From mushroom leather to pineapple and cactus, there’s been a move away from traditional leather of late amid growing environmental and ethical concerns among consumers (searches for ‘vegan leather’ have gone up 69 percent year-on-year, according to Lyst). But with many of these vegan alternatives still in their infancy, and often containing synthetic content, luxury fashion houses are increasingly looking at how they can produce cowhide more sustainably.
One such brand is Mulberry, which recently committed to becoming carbon neutral by 2035 as part of its Made to Last manifesto. Central to its philosophy is moving towards a hyper-local, “farm to finished product” supply chain, with regenerative farming techniques—which includes rotational grazing to maintain the health of the soil, allowing it to store more carbon—being a key focus.
“We are pushing the level of sustainability to the boundaries because it’s something that customers are asking [for], and we consider it the right thing to do,” Thierry Andretta, CEO of Mulberry, tells Vogue via video call. “When you use regenerative agriculture, we are also in a certain way, positive in carbon.”
To ensure transparency and traceability across its supply chain, Mulberry is only working with trusted suppliers in Europe, including members of the Scottish Leather Group—one of the biggest manufacturers of leather in the UK, and whose grass-fed beef and dairy farms operate with net-zero CO2 emissions. “We have this really supportive group of partners who we’ve talked to about our ambition to transform to a fully regenerative model,” says Charlotte O’Sullivan, global marketing and digital director at Mulberry.
Leather’s environmental footprint
It’s no secret that cattle farming has a huge environmental footprint. The industry is responsible for 14.5 percent of global CO2 emissions, as well as 36 percent of deforestation between 2001 and 2015, according to the World Resources Institute. While leather is often referred to as a byproduct of the meat industry, it is an in-built part of its business model—meaning it’s not simply waste that farmers are selling on.
While Mulberry’s move towards regenerative farms will substantially lower the CO2 footprint of its leather (the Scottish Leather Group says the company’s leather has an embedded footprint of 1.4kg CO2 per hide, compared to an average of 17kg CO2e per square metre, according to the Leather Panel), the size of the luxury leather market will mean this will be difficult to scale across the industry. “In this particular case, our size is a competitive advantage,” Andretta says. “We know we can achieve better.”
Beyond CO2 emissions, the tanning process—in which the cow’s hide is turned into leather—is another major concern due to the use of harmful chemicals, such as chromium, which can lead to the release of toxic waste into the environment. Mulberry says all of its tanneries will be environmentally accredited by the Leather Working Group, while brands such as SKIIM Paris are moving towards vegetable-tanning techniques.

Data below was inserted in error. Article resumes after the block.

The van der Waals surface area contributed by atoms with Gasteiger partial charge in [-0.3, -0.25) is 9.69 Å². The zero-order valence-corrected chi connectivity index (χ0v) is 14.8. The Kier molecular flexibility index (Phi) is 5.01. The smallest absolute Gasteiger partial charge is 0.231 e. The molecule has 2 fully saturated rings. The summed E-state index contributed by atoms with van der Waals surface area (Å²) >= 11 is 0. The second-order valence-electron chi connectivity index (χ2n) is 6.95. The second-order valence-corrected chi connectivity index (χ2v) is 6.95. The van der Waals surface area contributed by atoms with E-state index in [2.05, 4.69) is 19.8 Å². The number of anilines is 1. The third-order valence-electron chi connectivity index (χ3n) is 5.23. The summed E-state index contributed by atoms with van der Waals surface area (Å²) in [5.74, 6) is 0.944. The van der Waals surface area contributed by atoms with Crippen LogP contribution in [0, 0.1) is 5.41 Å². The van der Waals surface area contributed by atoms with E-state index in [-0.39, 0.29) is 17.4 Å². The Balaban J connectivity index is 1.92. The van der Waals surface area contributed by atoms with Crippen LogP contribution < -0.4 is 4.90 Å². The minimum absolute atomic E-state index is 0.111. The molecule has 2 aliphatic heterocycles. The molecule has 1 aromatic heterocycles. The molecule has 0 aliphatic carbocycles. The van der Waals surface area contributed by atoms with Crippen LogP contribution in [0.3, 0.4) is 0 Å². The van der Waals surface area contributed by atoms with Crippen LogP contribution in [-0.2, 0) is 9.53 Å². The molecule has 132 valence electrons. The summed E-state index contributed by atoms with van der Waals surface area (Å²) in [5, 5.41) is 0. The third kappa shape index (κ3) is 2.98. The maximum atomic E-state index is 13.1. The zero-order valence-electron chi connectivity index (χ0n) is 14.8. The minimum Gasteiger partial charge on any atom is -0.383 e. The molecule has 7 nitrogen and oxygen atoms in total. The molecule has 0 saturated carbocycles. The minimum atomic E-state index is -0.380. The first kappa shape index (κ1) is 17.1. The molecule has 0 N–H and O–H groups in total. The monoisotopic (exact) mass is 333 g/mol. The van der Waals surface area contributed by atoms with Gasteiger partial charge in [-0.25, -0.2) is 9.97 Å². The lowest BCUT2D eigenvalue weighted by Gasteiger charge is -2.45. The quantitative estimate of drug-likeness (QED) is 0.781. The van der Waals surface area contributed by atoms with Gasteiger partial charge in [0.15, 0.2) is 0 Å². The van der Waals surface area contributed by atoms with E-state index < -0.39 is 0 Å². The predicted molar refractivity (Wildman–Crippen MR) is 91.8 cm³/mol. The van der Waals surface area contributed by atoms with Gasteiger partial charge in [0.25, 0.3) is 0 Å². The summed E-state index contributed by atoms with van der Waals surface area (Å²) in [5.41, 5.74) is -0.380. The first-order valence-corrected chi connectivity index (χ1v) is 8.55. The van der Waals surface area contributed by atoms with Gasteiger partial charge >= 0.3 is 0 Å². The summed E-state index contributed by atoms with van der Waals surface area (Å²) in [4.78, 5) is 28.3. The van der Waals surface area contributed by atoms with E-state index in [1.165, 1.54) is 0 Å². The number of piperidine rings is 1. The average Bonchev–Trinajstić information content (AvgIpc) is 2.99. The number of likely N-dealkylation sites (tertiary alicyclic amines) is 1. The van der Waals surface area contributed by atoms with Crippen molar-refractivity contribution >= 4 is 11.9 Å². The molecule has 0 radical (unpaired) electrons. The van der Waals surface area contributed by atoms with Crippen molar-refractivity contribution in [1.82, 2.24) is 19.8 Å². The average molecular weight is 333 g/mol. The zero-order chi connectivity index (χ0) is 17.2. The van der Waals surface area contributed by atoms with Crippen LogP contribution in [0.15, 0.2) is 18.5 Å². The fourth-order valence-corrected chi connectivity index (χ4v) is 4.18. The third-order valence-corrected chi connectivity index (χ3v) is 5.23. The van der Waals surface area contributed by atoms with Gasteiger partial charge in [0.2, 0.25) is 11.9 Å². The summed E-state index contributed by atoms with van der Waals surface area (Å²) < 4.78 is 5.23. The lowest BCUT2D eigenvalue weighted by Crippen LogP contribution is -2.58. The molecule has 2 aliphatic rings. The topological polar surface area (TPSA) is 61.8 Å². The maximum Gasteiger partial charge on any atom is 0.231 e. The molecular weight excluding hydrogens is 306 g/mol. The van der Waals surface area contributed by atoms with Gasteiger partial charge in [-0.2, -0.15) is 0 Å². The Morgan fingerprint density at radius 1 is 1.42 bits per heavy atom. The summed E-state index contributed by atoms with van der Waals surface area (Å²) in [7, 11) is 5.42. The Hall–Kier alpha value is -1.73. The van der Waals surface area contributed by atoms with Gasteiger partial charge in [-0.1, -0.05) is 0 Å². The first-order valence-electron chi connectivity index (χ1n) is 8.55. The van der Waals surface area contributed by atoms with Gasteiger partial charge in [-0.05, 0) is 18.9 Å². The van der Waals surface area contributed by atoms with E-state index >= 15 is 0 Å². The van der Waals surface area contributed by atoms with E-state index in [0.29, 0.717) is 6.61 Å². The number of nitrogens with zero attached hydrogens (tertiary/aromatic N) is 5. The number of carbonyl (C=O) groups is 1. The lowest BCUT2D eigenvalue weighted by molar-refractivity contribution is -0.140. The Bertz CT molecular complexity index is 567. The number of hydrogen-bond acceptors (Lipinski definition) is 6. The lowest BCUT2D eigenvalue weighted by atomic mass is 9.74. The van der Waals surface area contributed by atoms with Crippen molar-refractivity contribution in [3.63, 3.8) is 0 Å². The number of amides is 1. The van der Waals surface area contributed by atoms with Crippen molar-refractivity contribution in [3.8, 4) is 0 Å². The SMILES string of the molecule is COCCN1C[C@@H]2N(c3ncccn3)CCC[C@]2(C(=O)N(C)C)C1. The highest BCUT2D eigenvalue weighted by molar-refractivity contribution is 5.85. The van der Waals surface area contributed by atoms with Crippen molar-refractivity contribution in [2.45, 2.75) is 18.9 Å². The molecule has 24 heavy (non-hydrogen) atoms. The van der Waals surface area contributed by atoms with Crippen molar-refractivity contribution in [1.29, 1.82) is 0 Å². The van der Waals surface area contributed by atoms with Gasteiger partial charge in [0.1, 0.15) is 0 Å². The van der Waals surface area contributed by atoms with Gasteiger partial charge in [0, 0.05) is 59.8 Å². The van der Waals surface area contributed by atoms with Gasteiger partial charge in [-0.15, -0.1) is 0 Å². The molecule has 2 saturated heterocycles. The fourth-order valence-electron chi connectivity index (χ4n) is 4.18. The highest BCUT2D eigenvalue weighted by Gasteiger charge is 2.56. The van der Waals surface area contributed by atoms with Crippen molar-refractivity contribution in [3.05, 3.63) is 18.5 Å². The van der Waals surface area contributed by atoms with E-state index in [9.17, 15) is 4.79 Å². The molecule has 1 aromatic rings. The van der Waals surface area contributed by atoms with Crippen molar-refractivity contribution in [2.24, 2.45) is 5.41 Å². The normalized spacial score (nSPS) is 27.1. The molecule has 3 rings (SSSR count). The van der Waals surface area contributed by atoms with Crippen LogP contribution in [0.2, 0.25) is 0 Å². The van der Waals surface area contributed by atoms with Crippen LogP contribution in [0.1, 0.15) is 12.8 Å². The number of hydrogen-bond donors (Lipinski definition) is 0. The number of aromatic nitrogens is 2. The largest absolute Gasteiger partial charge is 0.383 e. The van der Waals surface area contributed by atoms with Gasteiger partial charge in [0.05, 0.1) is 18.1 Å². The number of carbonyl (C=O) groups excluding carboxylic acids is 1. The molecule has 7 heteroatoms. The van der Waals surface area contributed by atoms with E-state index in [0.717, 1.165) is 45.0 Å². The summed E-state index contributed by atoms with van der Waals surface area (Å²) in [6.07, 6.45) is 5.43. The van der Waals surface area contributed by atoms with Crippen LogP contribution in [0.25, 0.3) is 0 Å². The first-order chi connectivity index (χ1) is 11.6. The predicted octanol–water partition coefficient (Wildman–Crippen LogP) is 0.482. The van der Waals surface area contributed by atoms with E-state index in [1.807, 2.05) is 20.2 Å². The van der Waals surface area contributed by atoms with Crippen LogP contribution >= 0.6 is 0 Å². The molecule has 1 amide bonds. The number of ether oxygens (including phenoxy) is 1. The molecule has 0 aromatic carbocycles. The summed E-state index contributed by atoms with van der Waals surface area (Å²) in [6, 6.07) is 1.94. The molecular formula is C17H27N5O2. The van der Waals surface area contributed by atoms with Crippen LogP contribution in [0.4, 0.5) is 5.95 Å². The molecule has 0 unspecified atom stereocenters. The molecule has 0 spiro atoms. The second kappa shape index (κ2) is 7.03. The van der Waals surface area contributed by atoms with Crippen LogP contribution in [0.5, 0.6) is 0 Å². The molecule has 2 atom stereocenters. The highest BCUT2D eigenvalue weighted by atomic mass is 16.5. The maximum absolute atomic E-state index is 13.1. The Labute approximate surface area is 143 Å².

“We really try our best to minimise the chemicals used, and prioritise natural and vegetable tanning processes,” the brand’s founder, Caroline Sciamma-Massenet, explains. “But for anything in black, there will be chrome used, otherwise the colour is never really consistent. But when there’s chrome there is less water [consumption], so it’s finding that balance.”
The longevity of leather
Although there are clear environmental improvements that still need to be made, advocates say that traditional leather remains the best material currently on the market. “In people’s minds, vegan leather is more sustainable, but in reality, it’s a lot of plastic,” Sciamma-Massenet says. “Natural leather is sustainable in the sense that when you keep it for such a long time, it’s an investment.”
For Mulberry, too, longevity is crucial. It repairs 10,000 bags a year as part of its restoration service, ensuring its bags remain in circulation, as well as launching a new resale platform, Mulberry Exchange (of course, buying pre-loved leather remains by far the most sustainable option). “We are doing everything we can to extend the life cycle of a product, and when we get a product back that we can’t repair, we put it into a waste reclamation programme so that it gets turned into energy,” O’Sullivan adds. “That regenerative approach is flowing through the whole business.”
New innovations such as Spinnova’s recycled leather-waste fibre also show the potential of extending the life of leather even further. “One of the biggest opportunities is that we can really close the loop by using our technology—that’s something of a breakthrough,” says company CEO Janne Poranen.
While alternative leather technologies continue to develop, producing traditional leather as sustainably as possible—and creating a product that will stand the test of time—is the top priority at Mulberry. “We are open to [alternative materials],” says Andretta. “But we don’t want to compromise on quality, and we don’t want to compromise on our Made to Last philosophy.”